First Trump v. Biden debate takes place


Photos courtesy of Creative Commons.

Maddie Lawson, Staff Writer

As viewers across the country sat down in front of their televisions on Sep. 29, 2020 at 9 p.m., expectations for the first presidential debate between President Donald Trump and former Vice President Joe Biden were all across the board. While some undecided voters looked forward to an evening focused on each candidates’ perspectives on issues that matter right now, many other viewers tuned in just to watch chaos unfold on the debate stage in Cleveland, Ohio. 

If chaos was the expectation, the evening certainly did not disappoint. The debate, which was hosted by Fox News host Chris Wallace was just over an hour and a half in length. In this time they covered candidates’ views on the recent Supreme Court vacancy, the federal government response to the COVID-19 pandemic, racial justice, climate change, and concerns surrounding election integrity in the upcoming election.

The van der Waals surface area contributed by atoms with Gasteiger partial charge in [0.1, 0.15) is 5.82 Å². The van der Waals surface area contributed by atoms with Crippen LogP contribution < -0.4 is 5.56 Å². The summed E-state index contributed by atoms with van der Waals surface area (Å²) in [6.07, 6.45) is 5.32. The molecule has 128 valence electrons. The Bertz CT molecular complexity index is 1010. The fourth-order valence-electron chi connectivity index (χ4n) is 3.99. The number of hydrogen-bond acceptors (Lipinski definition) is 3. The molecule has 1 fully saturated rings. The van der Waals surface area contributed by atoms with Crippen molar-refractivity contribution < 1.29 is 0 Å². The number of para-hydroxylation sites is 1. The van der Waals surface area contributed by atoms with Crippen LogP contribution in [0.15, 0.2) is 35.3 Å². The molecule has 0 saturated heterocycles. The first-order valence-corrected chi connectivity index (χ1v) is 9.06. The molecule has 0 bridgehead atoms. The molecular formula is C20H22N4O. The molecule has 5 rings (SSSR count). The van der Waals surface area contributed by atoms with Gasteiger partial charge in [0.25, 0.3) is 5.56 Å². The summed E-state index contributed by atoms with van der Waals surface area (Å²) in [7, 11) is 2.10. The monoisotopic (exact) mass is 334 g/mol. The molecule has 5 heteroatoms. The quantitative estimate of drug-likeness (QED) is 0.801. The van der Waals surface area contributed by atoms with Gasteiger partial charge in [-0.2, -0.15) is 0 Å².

As each candidate shared their views on the topics however; they were both met by numerous interruptions from the other. At many points, they struggled to get complete sentences out without an interjection from their opponent. 

“He started off with three major interruptions long before I started doing it to him,” Trump claimed in a Fox News interview with Sean Hannity following the debate. Each candidate pushed responsibility for the derailment of the debate process onto the other.

“I think it was embarrassing to see the President hectoring like that,” Joe Biden said to NBC’s Lester Holt. 

Speaking out the morning after the debate in an interview with the New York Times, Wallace said he “never dreamt that it would go off the tracks the way it did.” 

Appearing frustrated with the performance, Wallace spent an unusual amount of time having to remind the candidates of the rules for the evening. 

The debate commission is considering changing the rules for the next debates to “ensure a more orderly discussion of the issues,” according to a statement the bipartisan group released.  Potential changes may include having the candidates’ microphones muted when it is outside of their allotted speaking time. 

The next presidential debate, originally scheduled for Oct. 15, has been cancelled following disputes over the format. The final debate is currently scheduled to be on Oct. 22 at 9 p.m..